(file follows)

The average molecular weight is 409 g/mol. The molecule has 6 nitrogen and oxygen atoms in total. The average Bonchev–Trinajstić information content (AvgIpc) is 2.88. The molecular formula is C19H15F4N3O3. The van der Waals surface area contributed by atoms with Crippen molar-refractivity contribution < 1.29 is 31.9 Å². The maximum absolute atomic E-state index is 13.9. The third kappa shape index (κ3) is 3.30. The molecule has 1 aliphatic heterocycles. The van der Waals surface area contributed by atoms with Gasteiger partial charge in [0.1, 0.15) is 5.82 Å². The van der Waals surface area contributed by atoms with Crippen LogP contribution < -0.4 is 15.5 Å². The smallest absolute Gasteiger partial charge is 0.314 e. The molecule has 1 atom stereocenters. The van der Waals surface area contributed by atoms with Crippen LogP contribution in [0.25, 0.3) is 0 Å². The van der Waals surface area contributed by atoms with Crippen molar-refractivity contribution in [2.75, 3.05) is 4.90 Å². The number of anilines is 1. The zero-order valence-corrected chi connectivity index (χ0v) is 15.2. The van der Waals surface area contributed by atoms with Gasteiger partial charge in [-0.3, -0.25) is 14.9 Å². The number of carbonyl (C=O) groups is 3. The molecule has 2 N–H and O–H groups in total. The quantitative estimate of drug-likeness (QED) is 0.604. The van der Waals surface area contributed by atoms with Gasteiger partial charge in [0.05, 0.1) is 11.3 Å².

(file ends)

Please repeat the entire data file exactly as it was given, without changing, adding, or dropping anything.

The average molecular weight is 409 g/mol. The molecule has 6 nitrogen and oxygen atoms in total. The average Bonchev–Trinajstić information content (AvgIpc) is 2.88. The molecular formula is C19H15F4N3O3. The van der Waals surface area contributed by atoms with Crippen molar-refractivity contribution < 1.29 is 31.9 Å². The maximum absolute atomic E-state index is 13.9. The third kappa shape index (κ3) is 3.30. The molecule has 1 aliphatic heterocycles. The van der Waals surface area contributed by atoms with Gasteiger partial charge in [0.1, 0.15) is 5.82 Å². The van der Waals surface area contributed by atoms with Crippen LogP contribution < -0.4 is 15.5 Å². The smallest absolute Gasteiger partial charge is 0.314 e. The molecule has 1 atom stereocenters. The van der Waals surface area contributed by atoms with Crippen LogP contribution in [0.25, 0.3) is 0 Å². The van der Waals surface area contributed by atoms with Crippen molar-refractivity contribution in [2.75, 3.05) is 4.90 Å². The number of anilines is 1. The zero-order valence-corrected chi connectivity index (χ0v) is 15.2. The van der Waals surface area contributed by atoms with Gasteiger partial charge in [-0.3, -0.25) is 14.9 Å². The number of carbonyl (C=O) groups is 3. The molecule has 2 N–H and O–H groups in total. The quantitative estimate of drug-likeness (QED) is 0.604. The van der Waals surface area contributed by atoms with Gasteiger partial charge in [0.05, 0.1) is 11.3 Å².